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planetterrorrecords on 08/30/2016 at 09:26AM
The ethos behind Planet Terror Records is something that we still hold very close to our hearts: high-quality, cross-genre electronic music released freely into the world for anyone to enjoy.
When we launched the label in 2008, we were wide-eyed youngsters straight out of university, passionate about dance music and scoping out unsigned and unknown artists. Many a night was spent trawling Myspace (RIP) and later Soundcloud for new music, while our increasing involvement in the music scene in our resident Sheffield, through DJing and playing together in a band, yielded some invaluable connections which carried us through to our 50th and final release in May 2016.
While other labels we grew alongside had bigger aspirations, we were happy to keep seeking out new music we loved and releasing it without too much fuss. Our music has never been selected for its marketability, but always for its own sake: snapshots of individual and collective creativity which we have had the pleasure to curate.
Like all parents, we try not to look at our back catalogue in terms of 'best' and 'worst' releases, but over the years it has been a pleasure to put out music by the likes of Titus Twelve, Barbarix, Culprate, Robot Koch, Cellar Dweller, Ascetic, Smurd, Kingstux, Mikuś and so many others. We enjoyed having the opportunity to put on an event with Culprate and Barbarix in Sheffield, our occasional DJ sets around Sheffield and our collaborations with the closest thing we have to a resident artist, Mattias Jones.
As with anything worth doing, running a netlabel takes time. To do justice to the musicians who give us their music to promote, we cannot accept having to take shortcuts. We do not live the same lives as we did. We started as students with endless hours to post music around the web and seek out new sounds. But personal and professional lives have evolved, and we no longer have the time to give the label and its music the effort it deserves.
We are pleased that we leave the netlabel community as healthy as we found it, with new labels starting every day. We are proud of our contribution to the scene and our library will remain online indefinitely. It’s the end of an era for us, but we hope that many more people enjoy the music we have released.
Find out about our mix by clicking the "Read More" link below, or download/stream it here.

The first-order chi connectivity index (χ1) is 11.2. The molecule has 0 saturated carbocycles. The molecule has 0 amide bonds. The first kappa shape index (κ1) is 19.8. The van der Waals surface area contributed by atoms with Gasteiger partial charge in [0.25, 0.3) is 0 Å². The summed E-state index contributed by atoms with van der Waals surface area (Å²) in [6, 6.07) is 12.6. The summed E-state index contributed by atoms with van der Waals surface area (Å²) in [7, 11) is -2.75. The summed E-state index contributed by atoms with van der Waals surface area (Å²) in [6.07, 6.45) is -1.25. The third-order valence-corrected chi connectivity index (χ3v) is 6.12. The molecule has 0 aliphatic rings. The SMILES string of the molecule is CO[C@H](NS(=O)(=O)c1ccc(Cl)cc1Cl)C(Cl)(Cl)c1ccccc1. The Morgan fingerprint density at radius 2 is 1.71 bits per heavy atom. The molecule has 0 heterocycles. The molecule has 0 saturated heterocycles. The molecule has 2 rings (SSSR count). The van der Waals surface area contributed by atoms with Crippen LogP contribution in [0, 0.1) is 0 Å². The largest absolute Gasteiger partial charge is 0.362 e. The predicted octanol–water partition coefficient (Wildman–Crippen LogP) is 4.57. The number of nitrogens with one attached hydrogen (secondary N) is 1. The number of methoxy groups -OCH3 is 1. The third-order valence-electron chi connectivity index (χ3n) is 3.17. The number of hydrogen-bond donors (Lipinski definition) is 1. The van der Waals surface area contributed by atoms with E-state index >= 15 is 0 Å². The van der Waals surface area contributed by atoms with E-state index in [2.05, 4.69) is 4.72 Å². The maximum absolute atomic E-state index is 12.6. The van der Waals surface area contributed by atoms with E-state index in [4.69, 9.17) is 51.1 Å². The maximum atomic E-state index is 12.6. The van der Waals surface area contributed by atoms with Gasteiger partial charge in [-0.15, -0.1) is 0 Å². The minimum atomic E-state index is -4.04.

cheyenne_h on 08/25/2016 at 05:27PM
TAGGED AS:people like us
cheyenne_h on 08/24/2016 at 05:12PM
WFMU and the Free Music Archive are proud to bring you a fresh episode of Radio Free Culture, a podcast exploring issues at the intersection of digital culture and the arts.
In this episode, Erik Schoster, a Software Developer for the FMA, was joined by Marc Weidenbaum, the creator of the online publication Disquiet which covers independent ambient and electronic music. He also organizes the Disquiet Junto, which challenges artists to create new music each week within specified, challenge-specific parameters.
The theme song on this podcast is "The Spidrman's (nanoloop)" by UncleBibby, (CC BY). Other music on this week's episode include:
cheyenne_h on 08/03/2016 at 11:32AM
The Free Music Archive is a digital repository for music that wants to be shared, with more than 100,000 free and legal tracks to stream and download! Want to help us out? Here’s a list of ways you can help the Free Music Archive stay free, fun, and fabulous:
1. Make an FMA account… and use it
If you have an email address, you can make a free FMA user account, which has a variety of added benefits, including the ability to ‘favorite’ songs and artists, make mixes, write blog entries, leave comments, enter a song challenge, and much more! When you sign up, you can also sign up for our newsletter, which comes out once a month. If you "Favorite" songs, leave comments, blog, etc with your FMA user account, it helps us know what people are listening to and liking!
2. Make a mix of 8-20 songs on FMA using our playlist tool and share the link with us
You can make a playlist from any songs on the FMA that you want if you’re logged in to your member account. You can name it whatever you like, give it a theme, add an image (290x220 px – and don’t forget to credit the artist), write a little blurb about it, and share it on your page. Once you have it ready to roll, send us a link. It can be seasonal, freeform, genre-specific, use/license specific, or whatever you please!
3. Rant and/or rave
Want to let others know that there’s a gem hiding in plain sight? We want others to know where to go to get the good stuff: write a blog entry about the album you’re really feelin’ or you can use our “Write A Review” function. Predictably, blog entries will live on your FMA blog, whereas reviews live alongside the album you reviewed. Also, commenting on artists’ pages to let them know you're a fan is a great way to connect with them and show your gratitude to artists who are generously sharing their sounds with the world. Some artists also have a "Tip The Artist" button you can use to send them donations directly!